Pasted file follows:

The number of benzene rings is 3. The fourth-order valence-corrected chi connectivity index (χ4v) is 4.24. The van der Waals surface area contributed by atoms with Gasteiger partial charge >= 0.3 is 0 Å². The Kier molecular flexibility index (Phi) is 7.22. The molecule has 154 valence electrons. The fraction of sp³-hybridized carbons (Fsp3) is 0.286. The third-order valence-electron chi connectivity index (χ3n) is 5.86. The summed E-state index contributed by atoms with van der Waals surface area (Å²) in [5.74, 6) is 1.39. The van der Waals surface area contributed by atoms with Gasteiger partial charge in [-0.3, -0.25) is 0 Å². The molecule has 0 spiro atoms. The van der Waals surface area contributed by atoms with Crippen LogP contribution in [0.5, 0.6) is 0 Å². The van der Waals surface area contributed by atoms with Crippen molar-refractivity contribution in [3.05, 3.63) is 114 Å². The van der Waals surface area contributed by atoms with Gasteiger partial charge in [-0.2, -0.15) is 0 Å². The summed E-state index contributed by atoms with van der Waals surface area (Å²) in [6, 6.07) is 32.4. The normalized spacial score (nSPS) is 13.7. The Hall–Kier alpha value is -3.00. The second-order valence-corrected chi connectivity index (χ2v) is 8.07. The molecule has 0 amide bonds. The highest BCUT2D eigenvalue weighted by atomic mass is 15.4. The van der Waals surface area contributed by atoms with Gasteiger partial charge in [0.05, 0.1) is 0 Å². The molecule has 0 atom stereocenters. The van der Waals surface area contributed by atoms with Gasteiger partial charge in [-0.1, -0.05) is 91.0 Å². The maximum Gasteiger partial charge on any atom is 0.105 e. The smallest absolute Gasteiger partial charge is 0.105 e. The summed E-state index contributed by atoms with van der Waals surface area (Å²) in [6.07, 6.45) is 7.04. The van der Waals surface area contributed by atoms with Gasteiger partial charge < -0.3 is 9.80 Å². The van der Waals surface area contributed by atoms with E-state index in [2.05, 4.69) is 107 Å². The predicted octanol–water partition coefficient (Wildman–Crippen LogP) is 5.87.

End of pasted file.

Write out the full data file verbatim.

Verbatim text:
The number of benzene rings is 3. The fourth-order valence-corrected chi connectivity index (χ4v) is 4.24. The van der Waals surface area contributed by atoms with Gasteiger partial charge >= 0.3 is 0 Å². The Kier molecular flexibility index (Phi) is 7.22. The molecule has 154 valence electrons. The fraction of sp³-hybridized carbons (Fsp3) is 0.286. The third-order valence-electron chi connectivity index (χ3n) is 5.86. The summed E-state index contributed by atoms with van der Waals surface area (Å²) in [5.74, 6) is 1.39. The van der Waals surface area contributed by atoms with Gasteiger partial charge in [-0.3, -0.25) is 0 Å². The molecule has 0 spiro atoms. The van der Waals surface area contributed by atoms with Crippen LogP contribution in [0.5, 0.6) is 0 Å². The van der Waals surface area contributed by atoms with Crippen molar-refractivity contribution in [3.05, 3.63) is 114 Å². The van der Waals surface area contributed by atoms with Gasteiger partial charge in [-0.2, -0.15) is 0 Å². The summed E-state index contributed by atoms with van der Waals surface area (Å²) in [6, 6.07) is 32.4. The normalized spacial score (nSPS) is 13.7. The Hall–Kier alpha value is -3.00. The second-order valence-corrected chi connectivity index (χ2v) is 8.07. The molecule has 0 amide bonds. The highest BCUT2D eigenvalue weighted by atomic mass is 15.4. The van der Waals surface area contributed by atoms with Gasteiger partial charge in [0.05, 0.1) is 0 Å². The molecule has 0 atom stereocenters. The van der Waals surface area contributed by atoms with Gasteiger partial charge in [-0.1, -0.05) is 91.0 Å². The maximum Gasteiger partial charge on any atom is 0.105 e. The smallest absolute Gasteiger partial charge is 0.105 e. The summed E-state index contributed by atoms with van der Waals surface area (Å²) in [6.07, 6.45) is 7.04. The van der Waals surface area contributed by atoms with Gasteiger partial charge < -0.3 is 9.80 Å². The van der Waals surface area contributed by atoms with E-state index in [2.05, 4.69) is 107 Å². The predicted octanol–water partition coefficient (Wildman–Crippen LogP) is 5.87.